Duhaime's Law Dictionary

Brady Rule Definition:

The suppression by the prosecution of evidence favorable to an accused upon request violates due process where the evidence is material either to guilt or punishment.

Related Terms: Due Process, Suppressed Evidence

See, also, the Legal Definition of Suppressed Evidence.

A rule of evidence developed in the United States of America and named after the 1963 Supreme Court of United States case in which it was stated, as follows, Brady v Maryland:

"The suppression by the prosecution of evidence favorable to an accused upon request violates due process where the evidence is material either to guilt or punishment."

In Hughes v Phillips, 2006, Justice McMahon of the United States District Court (New York) wrote:

"Brady requires disclosure of the material exculpatory evidence early enough so that the defense can make use of the information. Suppression of exculpatory material violates due process irrespective of the good faith or bad faith of the prosecution. However, if the defendant could have discovered the evidence on its own, exercising due diligence, then it will not be considered suppressed for Brady purposes.

"To find a Brady violation, a court need not conclude that the undisclosed evidence would have been admissible at trial. Rather, a court need only conclude any of the following: (1) all or part of the document was admissible; (2) it could have led to the discovery of admissible evidence, or (3) it would have been an effective tool in disciplining a witness during cross-examination, by refreshment of recollection or otherwise.

"The standard for granting a new trial for Brady violations is whether there is a reasonable probability that there would have been a different result at trial if the evidence had been timely disclosed."

In United States v Agurs, Mr. Justice Stevens of the Supreme Court of United States, expanded on the Brady rule:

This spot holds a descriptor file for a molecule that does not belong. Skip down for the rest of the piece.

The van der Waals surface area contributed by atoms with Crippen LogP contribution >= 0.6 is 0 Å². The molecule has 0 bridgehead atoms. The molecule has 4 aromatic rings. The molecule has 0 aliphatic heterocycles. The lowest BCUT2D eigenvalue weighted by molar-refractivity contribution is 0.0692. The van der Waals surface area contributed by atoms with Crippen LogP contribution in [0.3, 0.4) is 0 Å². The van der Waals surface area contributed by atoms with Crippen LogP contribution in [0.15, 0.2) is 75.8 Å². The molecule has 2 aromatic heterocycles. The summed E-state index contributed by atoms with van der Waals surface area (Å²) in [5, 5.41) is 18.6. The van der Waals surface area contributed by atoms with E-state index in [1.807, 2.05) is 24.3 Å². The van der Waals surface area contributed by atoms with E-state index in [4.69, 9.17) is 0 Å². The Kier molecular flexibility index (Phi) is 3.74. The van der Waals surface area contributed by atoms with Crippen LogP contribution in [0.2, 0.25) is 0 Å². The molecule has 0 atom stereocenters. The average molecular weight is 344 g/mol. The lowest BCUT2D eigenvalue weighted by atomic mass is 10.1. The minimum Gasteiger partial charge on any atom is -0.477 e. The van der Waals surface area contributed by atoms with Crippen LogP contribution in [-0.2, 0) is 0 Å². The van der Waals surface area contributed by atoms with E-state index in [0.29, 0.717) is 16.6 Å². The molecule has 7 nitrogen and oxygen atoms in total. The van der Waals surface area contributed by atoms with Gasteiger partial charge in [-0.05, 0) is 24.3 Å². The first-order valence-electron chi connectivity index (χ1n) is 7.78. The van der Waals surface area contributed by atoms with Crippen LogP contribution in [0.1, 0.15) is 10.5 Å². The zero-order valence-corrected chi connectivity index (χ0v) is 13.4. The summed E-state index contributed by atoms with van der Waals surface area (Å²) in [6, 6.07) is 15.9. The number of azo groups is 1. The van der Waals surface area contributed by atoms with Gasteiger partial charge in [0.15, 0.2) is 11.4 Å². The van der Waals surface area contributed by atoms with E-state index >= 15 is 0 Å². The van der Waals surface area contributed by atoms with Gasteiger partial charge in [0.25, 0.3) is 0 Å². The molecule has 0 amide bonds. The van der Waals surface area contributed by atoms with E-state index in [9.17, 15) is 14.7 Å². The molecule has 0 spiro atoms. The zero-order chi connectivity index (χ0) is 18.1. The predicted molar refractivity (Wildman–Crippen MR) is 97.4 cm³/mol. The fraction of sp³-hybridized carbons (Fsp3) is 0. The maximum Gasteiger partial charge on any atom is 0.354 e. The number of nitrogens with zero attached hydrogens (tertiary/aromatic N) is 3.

"The rule of Brady v. Maryland arguably applies in three quite different situations. Each involves the discovery, after trial, of information which had been known to the prosecution but unknown to the defense. In the first situation, the undisclosed evidence demonstrates that the prosecution's case includes perjured testimony and that the prosecution knew, or should have known, of the perjury.

"In a series of subsequent cases, the Court has consistently held that a conviction obtained by the knowing use of perjured testimony is fundamentally unfair, and must be set aside if there is any reasonable likelihood that the false testimony could have affected the judgment of the jury. It is this line of cases on which the Court of Appeals placed primary reliance. In those cases the Court has applied a strict standard of materiality, not just because they involve prosecutorial misconduct, but more importantly because they involve a corruption of the truth-seeking function of the trial process. Since this case involves no misconduct, and since there is no reason to question the veracity of any of the prosecution witnesses, the test of materiality followed in the Mooney line of cases is not necessarily applicable to this case.

"The second situation, illustrated by the Brady case itself, is characterized by a pretrial request for specific evidence. In that case defense counsel had requested the extrajudicial statements made by Brady's accomplice, one Boblit. This Court held that the suppression of one of Boblit's statements deprived Brady of due process, noting specifically that the statement had been requested and that it was material. A fair analysis of the holding in Brady indicates that implicit in the requirement of materiality is a concern that the suppressed evidence might have affected the outcome of the trial....

"In many cases, however, exculpatory information in the possession of the prosecutor may be unknown to defense counsel. In such a situation he may make no request at all, or possibly ask for "all Brady material" or for "anything exculpatory." Such a request really gives the prosecutor no better notice than if no request is made. If there is a duty to respond to a general request of that kind, it must derive from the obviously exculpatory character of certain evidence in the hands of the prosecutor. But if the evidence is so clearly supportive of a claim of innocence that it gives the prosecution notice of a duty to produce, that duty should equally arise even if no request is made. Whether we focus on the desirability of a precise definition of the prosecutor's duty or on the potential harm to the defendant, we conclude that there is no significant difference between cases in which there has been merely a general request for exculpatory matter and cases, like the one we must now decide, in which there has been no request at all. The third situation in which the Brady rule arguably applies ... therefore embraces the case in which only a general request for Brady material has been made."


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